Amara definitely has a little mind of her own, but she can’t communicate in a way we are used to. It’s both amazing for us when we discover new things she can communicate and overwhelming when you aren’t sure what she wants. She is very alert and many things catch her eyes. Interesting sounds cause her to turn her head to find the source. She likes to keep an eye on us whenever we leave her side. Or when Bebeth was the more scary one, she definitely kept an eye on her to make sure she didn’t sneak up. She can point to things she wants, she’s great a copying things we do, she doesn’t like to be tickled and doesn’t like certain types of touching, e.g. if I tickle her knee she reaches over and forcibly removes my hand, or if I put my hand on her back, she’ll reach around and remove it from her back. When you’ve ignored her pointing for something she’ll raise both hands and drop them to her lap while making an emphatic sound, she seems to rub her ears as well as her eyes when she get’s tired, she can shake her head no when you keep handing something to her doesn’t want (about half the time she’ll just throw it on the ground), she loves to cruise around the room, and will grasp your fingers when she wants to head off somewhere.

Last night around 9:30 the challenges seemed to tip towards overwhelming: Bebeth and I were both tired, my back is hurting a lot, I was worried that Amara was only going to let me hold her for the next 8 days, I thought I was getting some stomach problems, Amara seemed to getting her second wind, and I was missing Sabine. Sitting on the floor I thought to myself, “What did we get ourselves into? Was life so easy that we though we needed this big of a challenge?”. But a little after 10 pm Amara fell asleep, she slept until 7am, Bebeth and I both slept until about 6ish, she seems to have no problem letting either Bebeth or I hold her or carry her in the carrier, we were able to head out today and go for a nice walk around the city, my back seems to be better, and I did not get any lasting stomach issues, life seems so much better already. I still wish we were heading home sooner than later, but everything seems much more manageable now, hence the roller coaster ride.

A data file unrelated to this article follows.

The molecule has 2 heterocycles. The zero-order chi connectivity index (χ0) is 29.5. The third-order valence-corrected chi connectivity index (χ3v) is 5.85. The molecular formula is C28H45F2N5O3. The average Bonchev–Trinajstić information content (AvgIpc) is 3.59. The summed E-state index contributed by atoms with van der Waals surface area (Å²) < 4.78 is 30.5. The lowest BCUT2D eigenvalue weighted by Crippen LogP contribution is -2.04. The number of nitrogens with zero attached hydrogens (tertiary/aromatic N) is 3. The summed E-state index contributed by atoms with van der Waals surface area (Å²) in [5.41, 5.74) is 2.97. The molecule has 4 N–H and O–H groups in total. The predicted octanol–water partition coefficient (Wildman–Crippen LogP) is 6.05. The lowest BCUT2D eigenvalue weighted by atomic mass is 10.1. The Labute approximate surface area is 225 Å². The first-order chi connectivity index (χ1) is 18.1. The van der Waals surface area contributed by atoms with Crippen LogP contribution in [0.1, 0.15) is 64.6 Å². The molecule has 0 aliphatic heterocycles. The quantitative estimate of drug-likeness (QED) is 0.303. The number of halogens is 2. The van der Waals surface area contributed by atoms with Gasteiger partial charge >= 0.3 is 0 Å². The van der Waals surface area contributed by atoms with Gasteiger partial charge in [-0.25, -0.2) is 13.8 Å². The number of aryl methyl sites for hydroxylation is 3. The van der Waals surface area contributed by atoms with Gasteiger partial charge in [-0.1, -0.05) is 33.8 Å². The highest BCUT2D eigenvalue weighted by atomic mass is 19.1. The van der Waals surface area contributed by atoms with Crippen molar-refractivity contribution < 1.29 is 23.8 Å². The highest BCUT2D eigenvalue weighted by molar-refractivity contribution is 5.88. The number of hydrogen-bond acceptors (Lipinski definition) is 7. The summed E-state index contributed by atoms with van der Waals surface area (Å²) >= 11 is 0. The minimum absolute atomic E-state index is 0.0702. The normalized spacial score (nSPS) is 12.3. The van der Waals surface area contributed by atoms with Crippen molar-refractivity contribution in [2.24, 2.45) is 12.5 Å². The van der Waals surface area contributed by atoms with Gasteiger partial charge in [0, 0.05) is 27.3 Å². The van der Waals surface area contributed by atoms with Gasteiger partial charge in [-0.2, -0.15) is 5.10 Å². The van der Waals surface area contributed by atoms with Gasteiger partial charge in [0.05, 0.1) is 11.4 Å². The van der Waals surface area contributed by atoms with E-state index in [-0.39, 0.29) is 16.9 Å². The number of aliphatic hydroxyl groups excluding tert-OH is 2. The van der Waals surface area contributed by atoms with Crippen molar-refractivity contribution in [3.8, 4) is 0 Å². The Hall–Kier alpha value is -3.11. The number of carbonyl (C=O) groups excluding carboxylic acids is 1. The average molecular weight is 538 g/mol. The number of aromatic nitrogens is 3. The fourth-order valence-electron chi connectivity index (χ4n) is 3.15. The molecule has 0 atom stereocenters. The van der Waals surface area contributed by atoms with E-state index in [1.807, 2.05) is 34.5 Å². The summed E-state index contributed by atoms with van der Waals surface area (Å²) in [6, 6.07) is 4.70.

Amara

Amara after her bath

Baby Amara is here!

January 7th, 2013

Today was the day. It was a whirlwind…both wonderful and exhausting. We walked into the civil affairs office at 9:30 am and became parents again. Amara is baby 001, meaning she is the first child to be adopted out of Hunan Province in 2013, a lucky number we were told. We were the first family there, so it was very quiet, not at all what I had expected. Although by the time we left there were 6-7 families and plenty of noise, it was silent while we waited. Eventually they brought her in and handed over our beautiful girl. She was so bundled up, she looked huge. Later we learned that almost no one has heat in the province, so she wears everything they have for her! We were extraordinarily grateful that she took an immediate liking to Mark which meant he was able to keep her happy for most of the time we were there. We got to ask the orphanage director a bunch of questions about her and processed a bunch of paperwork. It was all sort of a blur, but eventually we were able to leave and head back to the hotel for a bit.

Because the civil affairs office is busy the rest of the week, we had to go back again a few hours later to finish the paperwork that normally we would have done later in the week. Amara was so tired at this point that she promptly feel asleep in Mark’s arms in the van. Fortunately the second trip to the office was fast and we were all back in the hotel room quickly and ready for another nap. All three of us passed out and slept for over an hour.